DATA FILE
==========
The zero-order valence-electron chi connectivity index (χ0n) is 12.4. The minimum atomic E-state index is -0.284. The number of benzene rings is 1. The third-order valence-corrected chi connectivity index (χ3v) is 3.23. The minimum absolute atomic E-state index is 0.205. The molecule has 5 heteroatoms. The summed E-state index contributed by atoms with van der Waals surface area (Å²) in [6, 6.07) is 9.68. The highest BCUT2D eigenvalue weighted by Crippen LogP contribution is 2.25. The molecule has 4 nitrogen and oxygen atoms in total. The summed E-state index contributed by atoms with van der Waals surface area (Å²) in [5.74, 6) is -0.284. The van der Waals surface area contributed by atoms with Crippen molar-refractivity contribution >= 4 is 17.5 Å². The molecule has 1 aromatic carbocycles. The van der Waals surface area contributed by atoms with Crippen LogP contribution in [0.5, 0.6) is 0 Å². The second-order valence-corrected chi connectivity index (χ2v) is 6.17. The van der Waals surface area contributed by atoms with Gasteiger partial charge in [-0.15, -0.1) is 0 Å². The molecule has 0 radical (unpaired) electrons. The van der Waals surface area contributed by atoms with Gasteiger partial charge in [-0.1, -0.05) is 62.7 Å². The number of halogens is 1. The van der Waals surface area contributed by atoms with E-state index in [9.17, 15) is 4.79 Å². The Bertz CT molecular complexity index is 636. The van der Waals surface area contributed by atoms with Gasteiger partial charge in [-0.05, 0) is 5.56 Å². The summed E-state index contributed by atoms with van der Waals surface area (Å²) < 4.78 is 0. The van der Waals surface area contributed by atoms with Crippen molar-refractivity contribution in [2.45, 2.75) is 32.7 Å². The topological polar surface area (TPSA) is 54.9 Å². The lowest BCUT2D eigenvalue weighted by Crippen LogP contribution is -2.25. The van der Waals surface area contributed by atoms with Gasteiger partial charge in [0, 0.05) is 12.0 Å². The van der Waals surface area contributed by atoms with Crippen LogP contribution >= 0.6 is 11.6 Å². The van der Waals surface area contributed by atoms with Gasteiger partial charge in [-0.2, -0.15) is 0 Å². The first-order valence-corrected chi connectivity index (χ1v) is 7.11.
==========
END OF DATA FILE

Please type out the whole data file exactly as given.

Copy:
The zero-order valence-electron chi connectivity index (χ0n) is 12.4. The minimum atomic E-state index is -0.284. The number of benzene rings is 1. The third-order valence-corrected chi connectivity index (χ3v) is 3.23. The minimum absolute atomic E-state index is 0.205. The molecule has 5 heteroatoms. The summed E-state index contributed by atoms with van der Waals surface area (Å²) in [6, 6.07) is 9.68. The highest BCUT2D eigenvalue weighted by Crippen LogP contribution is 2.25. The molecule has 4 nitrogen and oxygen atoms in total. The summed E-state index contributed by atoms with van der Waals surface area (Å²) in [5.74, 6) is -0.284. The van der Waals surface area contributed by atoms with Crippen molar-refractivity contribution >= 4 is 17.5 Å². The molecule has 1 aromatic carbocycles. The van der Waals surface area contributed by atoms with Crippen LogP contribution in [0.5, 0.6) is 0 Å². The second-order valence-corrected chi connectivity index (χ2v) is 6.17. The van der Waals surface area contributed by atoms with Gasteiger partial charge in [-0.15, -0.1) is 0 Å². The molecule has 0 radical (unpaired) electrons. The van der Waals surface area contributed by atoms with Gasteiger partial charge in [-0.1, -0.05) is 62.7 Å². The number of halogens is 1. The van der Waals surface area contributed by atoms with E-state index in [9.17, 15) is 4.79 Å². The Bertz CT molecular complexity index is 636. The van der Waals surface area contributed by atoms with Gasteiger partial charge in [-0.05, 0) is 5.56 Å². The summed E-state index contributed by atoms with van der Waals surface area (Å²) < 4.78 is 0. The van der Waals surface area contributed by atoms with Crippen molar-refractivity contribution in [2.45, 2.75) is 32.7 Å². The topological polar surface area (TPSA) is 54.9 Å². The lowest BCUT2D eigenvalue weighted by Crippen LogP contribution is -2.25. The van der Waals surface area contributed by atoms with Gasteiger partial charge in [0, 0.05) is 12.0 Å². The van der Waals surface area contributed by atoms with Crippen LogP contribution >= 0.6 is 11.6 Å². The van der Waals surface area contributed by atoms with Gasteiger partial charge in [-0.2, -0.15) is 0 Å². The first-order valence-corrected chi connectivity index (χ1v) is 7.11.